One of the Conservatives most successful policies, for attracting young workers, was their Help to Buy equity loan scheme, which will be expanded. The government guarantees 20% of the value of the house, interest free. This is therefore a much cheaper way to buy a home than the Starter Homes, since borrowing 75% rather than 95% of a home’s value reduces the cost of borrowing by 2% annually. This policy is also flawed though, it has been deeply criticised for driving up the value of homes, it reduces individual ownership of their biggest asset and even with the reduced cost, in places like London, the mortgage payments remain high.

The expansion of the Right to Buy would be a politically savvy move. The Conservative proposal is a radical expansion which includes 1.3million more homes, all sold by Housing Associations. If as successful as the original Right to Buy it will see a new generation of homeowners and it will target those who cannot afford to get on the property ladder in other ways. However, it will deplete the stock of affordable rentals which is already a problem for the British housing market. There are also questions about whether the government can legally force a third party to sell its assets at below market value.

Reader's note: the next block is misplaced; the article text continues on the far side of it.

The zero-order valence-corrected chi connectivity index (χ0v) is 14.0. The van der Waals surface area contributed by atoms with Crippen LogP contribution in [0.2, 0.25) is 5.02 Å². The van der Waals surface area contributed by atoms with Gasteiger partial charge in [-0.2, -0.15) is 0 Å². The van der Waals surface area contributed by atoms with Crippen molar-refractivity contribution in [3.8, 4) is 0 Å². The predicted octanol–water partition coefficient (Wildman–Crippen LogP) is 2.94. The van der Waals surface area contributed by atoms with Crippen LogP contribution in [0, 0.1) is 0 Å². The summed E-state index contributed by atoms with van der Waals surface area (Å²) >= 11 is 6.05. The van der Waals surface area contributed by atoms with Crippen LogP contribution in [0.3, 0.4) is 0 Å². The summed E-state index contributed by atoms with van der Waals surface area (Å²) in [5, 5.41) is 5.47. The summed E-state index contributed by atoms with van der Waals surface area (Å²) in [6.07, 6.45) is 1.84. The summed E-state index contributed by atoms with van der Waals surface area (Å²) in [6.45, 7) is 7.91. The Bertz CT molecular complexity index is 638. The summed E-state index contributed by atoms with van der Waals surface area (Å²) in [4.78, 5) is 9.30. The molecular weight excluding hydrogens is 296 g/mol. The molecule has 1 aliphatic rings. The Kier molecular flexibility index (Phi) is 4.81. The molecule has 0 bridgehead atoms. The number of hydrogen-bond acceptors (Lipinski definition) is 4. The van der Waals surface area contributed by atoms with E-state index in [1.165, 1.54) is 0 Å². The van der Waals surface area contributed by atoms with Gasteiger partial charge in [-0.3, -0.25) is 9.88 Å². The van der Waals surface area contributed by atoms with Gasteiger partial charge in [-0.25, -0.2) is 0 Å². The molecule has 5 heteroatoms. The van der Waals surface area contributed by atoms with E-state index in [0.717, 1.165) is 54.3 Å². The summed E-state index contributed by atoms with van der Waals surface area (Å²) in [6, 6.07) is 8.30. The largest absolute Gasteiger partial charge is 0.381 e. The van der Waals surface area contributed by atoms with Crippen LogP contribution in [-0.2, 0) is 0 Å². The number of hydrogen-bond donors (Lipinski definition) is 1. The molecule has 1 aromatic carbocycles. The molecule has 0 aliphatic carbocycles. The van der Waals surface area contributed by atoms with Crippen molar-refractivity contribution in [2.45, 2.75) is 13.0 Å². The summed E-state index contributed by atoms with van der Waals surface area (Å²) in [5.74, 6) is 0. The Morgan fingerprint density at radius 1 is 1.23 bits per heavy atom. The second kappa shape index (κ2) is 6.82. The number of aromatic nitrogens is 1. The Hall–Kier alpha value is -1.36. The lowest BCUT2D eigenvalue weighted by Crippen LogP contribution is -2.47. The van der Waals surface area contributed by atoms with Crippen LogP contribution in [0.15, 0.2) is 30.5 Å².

Low interest rates encourage people to take out mortgages, since the cost of borrowing money is lower. The Conservatives have pledged to keep interest rates low, even if it is at the discretion of the MPC in the Bank of England, not the government, to decide on levels. They have also tried to tackle the disincentive to save by introducing a special ISA for those saving for a deposit. This will fuel their Help to Buy schemes. However, low interests rates are not the only reason young people are not saving for homes. Low and stagnant wages, including prestigious graduate jobs at top City firms, have not increased over the last five years but the cost of living and rents have. Therefore, many would-be savers and homeowners just lack the disposable income to save.

The wrong focus